California Legislative Committees Considering Insurance Bills

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Numerous insurance-related bills have been introduced in the California Legislature this year. Legislative committees are now conducting hearings on the various measures. This year’s regular legislative session will end on September 13.

Here are summaries of a dozen noteworthy insurance-related bills.

AB 32 would increase the annual aggregate amount of qualified investments eligible for the Community Development Financial Institution tax credit from $10 million to $50 million. Insurers are able to obtain a credit against the insurance gross premium tax for qualifying investments. AB 32 is pending before the Assembly Revenue and Taxation Committee.

AB 231 would impose strict civil liability on a person who owns a firearm for each incidence of property damage, bodily injury, or death resulting from the use of his or her firearm; the owner would be able to avoid liability if he or she reports the firearm to local law enforcement as stolen prior to the damage, injury, or death. AB 231 is pending before the Assembly Appropriations Committee.

AB 584 would enact the NAIC Own Risk Solvency Assessment Model Law. AB 584 is pending before the Assembly Appropriations Committee.

AB 710 would require the governing board of the California Health Benefit Exchange to facilitate the purchase of qualified health plans through the Exchange by multi-employer plans. AB 710 is pending before the Assembly Health Committee.  

AB 724 would extend the provisional drivers licensing program to licensees who are 18 or 19 years old. AB 724 is pending before the Assembly Transportation Committee.

AB 862 would authorize an insurer to offer a separately rated, non-offset underinsured motorist policy for which the insurer’s maximum liability would be the insured’s underinsured motorist coverage limit without subtracting the amount paid to the insured by or for any person or organization that may be held legally liable for the injury. AB 862 is pending before the Assembly Insurance Committee.

AB 1236 would authorize a licensed contractor organized as a limited liability company to obtain limited liability insurance from an eligible surplus line insurer. AB 1236 is pending before the Assembly Insurance Committee.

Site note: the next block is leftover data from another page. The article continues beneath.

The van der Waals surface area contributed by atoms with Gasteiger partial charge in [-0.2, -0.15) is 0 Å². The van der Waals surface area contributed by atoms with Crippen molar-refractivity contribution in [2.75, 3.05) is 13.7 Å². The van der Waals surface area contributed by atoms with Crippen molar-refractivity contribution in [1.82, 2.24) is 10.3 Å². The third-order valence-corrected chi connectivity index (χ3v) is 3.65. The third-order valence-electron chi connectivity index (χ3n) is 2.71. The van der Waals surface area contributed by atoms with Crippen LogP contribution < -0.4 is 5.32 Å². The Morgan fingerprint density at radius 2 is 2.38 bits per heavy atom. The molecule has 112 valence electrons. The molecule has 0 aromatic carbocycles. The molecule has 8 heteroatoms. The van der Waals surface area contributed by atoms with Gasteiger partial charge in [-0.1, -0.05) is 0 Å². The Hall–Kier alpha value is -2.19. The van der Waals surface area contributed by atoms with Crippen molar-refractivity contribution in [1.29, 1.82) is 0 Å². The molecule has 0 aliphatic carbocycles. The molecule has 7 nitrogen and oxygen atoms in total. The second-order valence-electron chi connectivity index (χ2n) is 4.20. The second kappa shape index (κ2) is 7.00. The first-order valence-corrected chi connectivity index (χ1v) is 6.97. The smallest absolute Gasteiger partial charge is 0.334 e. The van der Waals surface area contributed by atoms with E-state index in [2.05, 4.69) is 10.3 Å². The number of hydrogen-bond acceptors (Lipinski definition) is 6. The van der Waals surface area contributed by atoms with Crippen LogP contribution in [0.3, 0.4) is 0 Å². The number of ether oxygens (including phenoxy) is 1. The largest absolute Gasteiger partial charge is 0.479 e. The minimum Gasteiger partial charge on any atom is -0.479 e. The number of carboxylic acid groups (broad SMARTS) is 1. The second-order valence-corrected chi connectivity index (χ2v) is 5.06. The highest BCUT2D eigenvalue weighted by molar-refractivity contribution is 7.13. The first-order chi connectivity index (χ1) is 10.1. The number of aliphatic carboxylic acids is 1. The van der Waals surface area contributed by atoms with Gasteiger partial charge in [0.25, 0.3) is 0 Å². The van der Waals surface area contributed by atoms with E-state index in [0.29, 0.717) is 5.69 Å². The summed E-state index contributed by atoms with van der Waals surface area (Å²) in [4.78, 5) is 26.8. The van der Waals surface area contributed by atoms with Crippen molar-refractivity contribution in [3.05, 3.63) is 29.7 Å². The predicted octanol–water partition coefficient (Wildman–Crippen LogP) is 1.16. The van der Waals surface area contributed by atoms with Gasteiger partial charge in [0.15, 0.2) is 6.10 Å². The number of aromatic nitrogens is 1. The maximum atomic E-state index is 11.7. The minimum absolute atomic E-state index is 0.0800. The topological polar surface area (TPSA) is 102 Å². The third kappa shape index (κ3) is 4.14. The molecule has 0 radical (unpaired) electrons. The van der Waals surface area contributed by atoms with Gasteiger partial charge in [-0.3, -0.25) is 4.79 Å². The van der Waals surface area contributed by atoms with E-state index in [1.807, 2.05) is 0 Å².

AB 1309 would exclude specified professional athletes from California’s workers’ compensation laws. AB 1309 is pending before the Assembly Insurance Committee.

ABX 12 would require an insurer to offer, market and sell all of the insurer’s health benefit plans that are sold in the individual market to all individuals and dependents in each service area in which the insurer provides or arranges for the provision of health care services. The bill also would prohibit the use of preexisting condition exclusions in the individual insurance market. ABX 12 was passed by the Assembly and is waiting for a vote on the Senate floor.  

SB 146 would enact a provision stating that a copy of a prescription for workers’ compensation pharmaceutical services is not necessary unless a copy is required under a written contract between an employer, insurer, or third-party administrator and a pharmacy. SB 146 was passed by the Senate and is waiting for an assignment to an Assembly committee.

SB 251 would allow an insurer to offer to its policyholders the option of receiving notices, offers, renewals, and disclosures electronically. SB 251 is pending before the Senate Insurance Committee.

SB 626 would revise provisions relating to workers’ compensation independent medical reviews which were enacted as part of last year’s SB 863. SB 626 also would delete the provision that sets a limit on a chiropractor’s authority to serve as a treating physician. SB 626 is pending before the Senate Labor and Industrial Relations Committee.

 

Topics:  Firearms, Proposed Legislation, Qualified Health Plans, Tax Credits

Published In: Construction Updates, Health Updates, Insurance Updates, Labor & Employment Updates, Worker’s Compensation Updates

DISCLAIMER: Because of the generality of this update, the information provided herein may not be applicable in all situations and should not be acted upon without specific legal advice based on particular situations.

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